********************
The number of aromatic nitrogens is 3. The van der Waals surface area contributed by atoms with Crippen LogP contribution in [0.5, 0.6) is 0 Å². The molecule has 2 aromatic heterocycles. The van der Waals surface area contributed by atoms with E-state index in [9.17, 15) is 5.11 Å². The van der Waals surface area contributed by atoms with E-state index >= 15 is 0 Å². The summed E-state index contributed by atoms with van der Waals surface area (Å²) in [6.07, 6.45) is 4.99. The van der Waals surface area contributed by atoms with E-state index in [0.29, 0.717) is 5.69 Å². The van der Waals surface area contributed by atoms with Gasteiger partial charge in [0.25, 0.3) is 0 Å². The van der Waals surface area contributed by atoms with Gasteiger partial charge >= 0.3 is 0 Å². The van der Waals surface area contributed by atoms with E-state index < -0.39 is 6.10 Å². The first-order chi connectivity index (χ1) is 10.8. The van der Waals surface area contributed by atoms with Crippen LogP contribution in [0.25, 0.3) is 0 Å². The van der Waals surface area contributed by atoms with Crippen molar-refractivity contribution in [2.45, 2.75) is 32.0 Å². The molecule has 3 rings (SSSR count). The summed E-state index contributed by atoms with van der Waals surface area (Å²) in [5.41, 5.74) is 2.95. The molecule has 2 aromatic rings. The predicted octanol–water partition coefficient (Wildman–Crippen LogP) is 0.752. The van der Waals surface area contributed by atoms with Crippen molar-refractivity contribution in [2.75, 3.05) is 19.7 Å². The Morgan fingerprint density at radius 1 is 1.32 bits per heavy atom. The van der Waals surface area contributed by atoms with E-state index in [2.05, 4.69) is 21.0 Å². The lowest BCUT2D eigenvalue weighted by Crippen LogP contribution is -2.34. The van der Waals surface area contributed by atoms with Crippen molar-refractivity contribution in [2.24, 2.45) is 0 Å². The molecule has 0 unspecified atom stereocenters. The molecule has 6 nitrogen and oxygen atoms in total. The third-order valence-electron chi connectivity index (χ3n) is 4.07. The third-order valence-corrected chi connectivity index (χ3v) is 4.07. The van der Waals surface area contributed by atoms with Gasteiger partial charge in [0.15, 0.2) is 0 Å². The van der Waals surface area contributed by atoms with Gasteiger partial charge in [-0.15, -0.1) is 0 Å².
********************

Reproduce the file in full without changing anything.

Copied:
The number of aromatic nitrogens is 3. The van der Waals surface area contributed by atoms with Crippen LogP contribution in [0.5, 0.6) is 0 Å². The molecule has 2 aromatic heterocycles. The van der Waals surface area contributed by atoms with E-state index in [9.17, 15) is 5.11 Å². The van der Waals surface area contributed by atoms with E-state index >= 15 is 0 Å². The summed E-state index contributed by atoms with van der Waals surface area (Å²) in [6.07, 6.45) is 4.99. The van der Waals surface area contributed by atoms with E-state index in [0.29, 0.717) is 5.69 Å². The van der Waals surface area contributed by atoms with Gasteiger partial charge in [0.25, 0.3) is 0 Å². The van der Waals surface area contributed by atoms with Gasteiger partial charge >= 0.3 is 0 Å². The van der Waals surface area contributed by atoms with E-state index < -0.39 is 6.10 Å². The first-order chi connectivity index (χ1) is 10.8. The van der Waals surface area contributed by atoms with Crippen LogP contribution in [0.25, 0.3) is 0 Å². The van der Waals surface area contributed by atoms with Crippen molar-refractivity contribution in [2.45, 2.75) is 32.0 Å². The molecule has 3 rings (SSSR count). The summed E-state index contributed by atoms with van der Waals surface area (Å²) in [5.41, 5.74) is 2.95. The molecule has 2 aromatic rings. The predicted octanol–water partition coefficient (Wildman–Crippen LogP) is 0.752. The van der Waals surface area contributed by atoms with Crippen molar-refractivity contribution in [2.75, 3.05) is 19.7 Å². The Morgan fingerprint density at radius 1 is 1.32 bits per heavy atom. The van der Waals surface area contributed by atoms with E-state index in [2.05, 4.69) is 21.0 Å². The lowest BCUT2D eigenvalue weighted by Crippen LogP contribution is -2.34. The van der Waals surface area contributed by atoms with Crippen molar-refractivity contribution in [2.24, 2.45) is 0 Å². The molecule has 0 unspecified atom stereocenters. The molecule has 6 nitrogen and oxygen atoms in total. The third-order valence-electron chi connectivity index (χ3n) is 4.07. The third-order valence-corrected chi connectivity index (χ3v) is 4.07. The van der Waals surface area contributed by atoms with Gasteiger partial charge in [0.15, 0.2) is 0 Å². The van der Waals surface area contributed by atoms with Gasteiger partial charge in [-0.15, -0.1) is 0 Å².